Arrangements have, however, been commenced, and are in train to be early accomplished, for devoting to the emission of the smaller divisions of our silver coin, every desirable attention, without injuriously retarding the more productive operations of the Mint. By this procedure, should the supply of bullion remain undiminished, which many indications render probable, it is anticipated that, at a period not far remote, the fractions of the Spanish dollar may be dispensed with in circulation, if that measure should then be considered desirable. In the mean time, large emissions of our heavier coinage will have been diffused through the community, constituing an efficient basis of the national currency.

The coinage of half dollars, in preference, generally, to that of the dollar, was adopted in the year 1805, on a suggestion, it is understood, from a source entitled to the highest respect, that this form of silver coin would impose a beneficial restraint on its exit from the country. The effect, it is believed, has justified this preference, and offers still an adequate motive for adhering to it.

The utility of the copper coins of the United States, as an auxiliary, in ordinary circulation, appears to be more extensively acknowledged than heretofore. They are now called for in districts where popular fancy had, until lately, rejected them. The facility afforded, by their transportation at the expense and risk of the Government, to all parts of the United States within the range of ordinary means, contributes essentially to their diffusion.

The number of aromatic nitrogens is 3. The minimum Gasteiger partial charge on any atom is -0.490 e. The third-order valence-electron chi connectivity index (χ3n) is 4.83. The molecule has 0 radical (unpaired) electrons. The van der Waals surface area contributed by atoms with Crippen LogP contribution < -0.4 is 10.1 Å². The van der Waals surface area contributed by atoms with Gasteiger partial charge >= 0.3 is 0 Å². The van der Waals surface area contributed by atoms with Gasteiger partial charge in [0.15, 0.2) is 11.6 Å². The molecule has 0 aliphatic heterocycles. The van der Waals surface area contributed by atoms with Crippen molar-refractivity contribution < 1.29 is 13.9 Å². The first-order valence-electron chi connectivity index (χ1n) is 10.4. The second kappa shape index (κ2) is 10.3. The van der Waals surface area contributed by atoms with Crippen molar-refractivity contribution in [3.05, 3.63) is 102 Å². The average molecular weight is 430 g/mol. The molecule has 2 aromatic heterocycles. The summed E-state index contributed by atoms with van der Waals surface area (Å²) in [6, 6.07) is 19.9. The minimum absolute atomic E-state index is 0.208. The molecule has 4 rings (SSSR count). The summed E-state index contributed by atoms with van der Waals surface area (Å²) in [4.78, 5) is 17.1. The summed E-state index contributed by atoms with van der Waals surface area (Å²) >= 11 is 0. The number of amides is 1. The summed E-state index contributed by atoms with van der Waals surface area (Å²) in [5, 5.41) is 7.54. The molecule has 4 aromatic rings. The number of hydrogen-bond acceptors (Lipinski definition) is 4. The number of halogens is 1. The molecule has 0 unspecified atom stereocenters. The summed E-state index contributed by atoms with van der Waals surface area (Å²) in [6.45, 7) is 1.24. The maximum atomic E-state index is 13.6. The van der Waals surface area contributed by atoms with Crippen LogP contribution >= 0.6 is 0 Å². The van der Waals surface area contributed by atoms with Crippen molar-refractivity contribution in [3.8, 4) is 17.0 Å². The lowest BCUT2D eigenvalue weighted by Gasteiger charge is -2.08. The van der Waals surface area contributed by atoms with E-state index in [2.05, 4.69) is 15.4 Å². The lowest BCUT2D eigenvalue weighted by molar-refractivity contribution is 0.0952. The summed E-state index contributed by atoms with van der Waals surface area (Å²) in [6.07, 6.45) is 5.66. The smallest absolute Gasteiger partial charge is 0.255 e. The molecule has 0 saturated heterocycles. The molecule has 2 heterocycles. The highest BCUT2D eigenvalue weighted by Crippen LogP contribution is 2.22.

On comparing the present report with those of former periods, it is perceived that the coinage effected within the last year has exceeded, by $250,000, that of any previous year since the establishment of the Mint.

I have the honor to be, With great respect, Your obedient servant,


The President of the U. States.

A Statement of the Coins struck at the Mint of the United States from the 1st of January to the 31st December, 1826.

SILVER COINS. Half Dollars. Amount in
Dollars. Cents.
Dollars. Cents.
30th September,  
Quarter ending 31st March, 690,000 345,000 00
Do 30th June, 760,400 380,200 00
Do 30th September, 1,251,000 625,500 00
Do 31st December, 1,302,780 651,390 00

4,004,180 Pieces of Silver Coin, 4,004,180

Total amount of Silver Coins,
2,002,090 00

GOLD COINS. Qr. Eagles. Half Eagles.
Quarter ending 31st March, 760 4,212 22,960 00
Do 30th June, 4,958 24,790 00
Do 30th September, 5,542 27,710 00
Do 31st December, 3,357 16,785 00

18,829 Pieces of Gold Coins, 760 18,069

Total amount of Gold Coins,
92,245 00

COPPER COINS. Half cents. Cents.
Quarter ending 30th June, 156,625 1,566 25
Do 31st December, 234,000 1,360,800 14,778 00

1,751,425 Pieces of Copper Coins, 234,000 1,517,425

Total amount of Copper Coins,
16,344 25

5,774,434 Number of all the Coins, Amount, 2,110,679 25

Mint of the United States,
Treasurer’s Office, Philadelphia, 30th December, 1826.